Hong Kong media experts yesterday expressed fears for freedom of speech after the government unveiled plans to set up an audit team to monitor the territory's public broadcaster.
The Audit Commission released a damning report on Radio Television Hong Kong (RTHK) on Wednesday highlighting its poor financial controls, management problems and its failure to comply with government rules and procedures.
The internal audit team, which includes audit staff members from the government-funded broadcaster, will be led by the Hong Kong Treasury and the Audit Commission.
RTHK has long been under pressure from the pro-Beijing camp for not defending or strongly promoting government policies.
They had also attacked RTHK's satirical programs for poking fun at government officials.
While government officials dismissed any political motives behind the moves, local media experts were worried that the government could move to tighten its grip on RTHK following its decision in January to launch a review of public broadcasting policy.
They also raised fears for the broadcaster's editorial independence and expressed concern that it could be transformed into a government propaganda tool.
"There's a danger ... that it will creep into that direction. If RTHK are subject to the criticism, they will spend more time complying with official requirements. They will feel less independent," said Tim Hamlett, professor of journalism at Hong Kong Baptist University.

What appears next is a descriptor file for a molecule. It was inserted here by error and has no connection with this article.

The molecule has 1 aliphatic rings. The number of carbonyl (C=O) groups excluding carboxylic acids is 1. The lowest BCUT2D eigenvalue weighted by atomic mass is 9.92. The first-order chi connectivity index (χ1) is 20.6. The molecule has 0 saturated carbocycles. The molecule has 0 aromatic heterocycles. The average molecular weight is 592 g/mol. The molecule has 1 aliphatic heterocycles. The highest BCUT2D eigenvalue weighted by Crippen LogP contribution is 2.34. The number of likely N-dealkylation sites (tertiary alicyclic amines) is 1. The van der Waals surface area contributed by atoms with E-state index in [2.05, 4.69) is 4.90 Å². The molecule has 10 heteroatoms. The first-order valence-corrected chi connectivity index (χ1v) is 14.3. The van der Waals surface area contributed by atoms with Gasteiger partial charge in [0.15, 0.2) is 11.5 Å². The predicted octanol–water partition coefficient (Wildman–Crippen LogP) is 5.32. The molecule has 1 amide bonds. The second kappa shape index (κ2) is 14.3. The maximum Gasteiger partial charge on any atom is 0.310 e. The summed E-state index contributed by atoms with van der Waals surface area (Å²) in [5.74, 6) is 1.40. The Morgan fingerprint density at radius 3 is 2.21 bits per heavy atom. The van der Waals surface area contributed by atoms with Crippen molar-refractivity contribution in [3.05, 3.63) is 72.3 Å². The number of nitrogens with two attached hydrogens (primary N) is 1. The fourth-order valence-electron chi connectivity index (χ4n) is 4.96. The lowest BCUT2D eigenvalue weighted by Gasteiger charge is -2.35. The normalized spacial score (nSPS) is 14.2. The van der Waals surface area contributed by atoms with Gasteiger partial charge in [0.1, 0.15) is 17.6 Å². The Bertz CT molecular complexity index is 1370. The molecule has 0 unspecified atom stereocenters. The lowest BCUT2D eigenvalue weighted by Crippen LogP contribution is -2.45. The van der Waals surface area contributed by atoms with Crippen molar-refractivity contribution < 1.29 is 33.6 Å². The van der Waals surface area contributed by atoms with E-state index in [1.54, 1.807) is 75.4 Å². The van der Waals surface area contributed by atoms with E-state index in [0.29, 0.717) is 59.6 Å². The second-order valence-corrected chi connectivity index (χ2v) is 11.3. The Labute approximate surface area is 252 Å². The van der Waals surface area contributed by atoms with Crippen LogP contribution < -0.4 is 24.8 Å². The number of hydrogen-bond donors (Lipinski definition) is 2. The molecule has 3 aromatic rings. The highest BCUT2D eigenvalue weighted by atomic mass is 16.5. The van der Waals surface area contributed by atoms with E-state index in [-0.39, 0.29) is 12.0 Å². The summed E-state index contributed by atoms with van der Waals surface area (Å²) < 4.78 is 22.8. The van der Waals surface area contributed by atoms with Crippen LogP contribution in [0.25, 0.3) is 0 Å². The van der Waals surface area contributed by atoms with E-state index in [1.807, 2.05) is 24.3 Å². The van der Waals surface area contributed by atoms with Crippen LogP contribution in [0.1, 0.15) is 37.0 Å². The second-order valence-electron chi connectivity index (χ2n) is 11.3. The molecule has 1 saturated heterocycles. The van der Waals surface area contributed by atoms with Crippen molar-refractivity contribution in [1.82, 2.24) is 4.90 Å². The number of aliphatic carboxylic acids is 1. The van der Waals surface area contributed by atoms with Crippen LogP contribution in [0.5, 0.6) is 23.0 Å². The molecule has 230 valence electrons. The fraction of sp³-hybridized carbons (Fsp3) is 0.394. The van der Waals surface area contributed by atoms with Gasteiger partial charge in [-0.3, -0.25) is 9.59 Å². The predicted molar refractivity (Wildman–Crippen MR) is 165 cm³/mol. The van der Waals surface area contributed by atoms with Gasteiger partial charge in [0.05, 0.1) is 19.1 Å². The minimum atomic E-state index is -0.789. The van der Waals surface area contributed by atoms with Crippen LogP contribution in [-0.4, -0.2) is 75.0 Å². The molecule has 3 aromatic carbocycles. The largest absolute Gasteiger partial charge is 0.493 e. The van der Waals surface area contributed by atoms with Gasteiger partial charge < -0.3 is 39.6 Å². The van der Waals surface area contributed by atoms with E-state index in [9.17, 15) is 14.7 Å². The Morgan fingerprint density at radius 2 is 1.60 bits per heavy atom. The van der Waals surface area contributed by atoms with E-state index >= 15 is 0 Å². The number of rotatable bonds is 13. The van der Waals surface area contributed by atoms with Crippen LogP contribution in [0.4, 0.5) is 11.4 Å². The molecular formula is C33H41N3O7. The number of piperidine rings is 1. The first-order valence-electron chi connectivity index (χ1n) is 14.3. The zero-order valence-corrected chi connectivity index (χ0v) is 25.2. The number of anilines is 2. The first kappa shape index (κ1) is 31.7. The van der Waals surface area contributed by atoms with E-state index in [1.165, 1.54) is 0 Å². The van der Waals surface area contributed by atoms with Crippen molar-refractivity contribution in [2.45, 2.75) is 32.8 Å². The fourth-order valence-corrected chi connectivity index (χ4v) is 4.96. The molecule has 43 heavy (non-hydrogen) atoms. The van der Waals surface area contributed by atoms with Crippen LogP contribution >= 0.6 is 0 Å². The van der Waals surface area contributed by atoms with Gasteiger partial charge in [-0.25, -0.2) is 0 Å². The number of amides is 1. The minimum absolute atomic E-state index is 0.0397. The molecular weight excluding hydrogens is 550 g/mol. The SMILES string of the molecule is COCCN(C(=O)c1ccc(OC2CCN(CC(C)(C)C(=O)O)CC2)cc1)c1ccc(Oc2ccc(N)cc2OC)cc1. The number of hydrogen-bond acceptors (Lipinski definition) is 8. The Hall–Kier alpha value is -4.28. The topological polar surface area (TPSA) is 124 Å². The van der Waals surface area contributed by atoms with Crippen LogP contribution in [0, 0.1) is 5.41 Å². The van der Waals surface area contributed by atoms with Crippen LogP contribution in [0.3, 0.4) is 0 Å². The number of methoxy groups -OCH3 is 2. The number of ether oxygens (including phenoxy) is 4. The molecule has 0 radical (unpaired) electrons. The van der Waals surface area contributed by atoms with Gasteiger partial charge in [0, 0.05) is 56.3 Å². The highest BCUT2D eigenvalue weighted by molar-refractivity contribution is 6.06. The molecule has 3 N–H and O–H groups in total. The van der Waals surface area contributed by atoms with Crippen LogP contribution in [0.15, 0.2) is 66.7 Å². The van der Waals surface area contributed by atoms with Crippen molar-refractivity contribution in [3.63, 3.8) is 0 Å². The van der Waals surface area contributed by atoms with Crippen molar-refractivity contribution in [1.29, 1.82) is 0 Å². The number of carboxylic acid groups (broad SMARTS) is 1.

"This is bound to raise concerns for the freedom of speech here because the mainland don't have it," he said.
Associate journalism professor Louise Leung (梁永熾) said: "The government must be cautious and advised not to add additional constraints rigidly that is to kill creativity and narrow down the latitude of press freedom."
The former British colony returned to Chinese sovereignty in 1997 with Beijing's promise that it would continue to enjoy those liberties.
However, watchdogs say some media firms practise self-censorship of news items critical of China.
Six months ago RTHK was forced to axe its decades-old horse-racing radio commentary following criticism by Chief Executive Donald Tsang (
The new report includes complaints that news teams did not get management approval to work overtime before covering a breaking story.
Cheung Ping-ling (
"The commission had never set up any special committees in any organizations that made mistakes that led to losses of millions of dollars ... I question why the government is putting such pressure on RTHK," she said.
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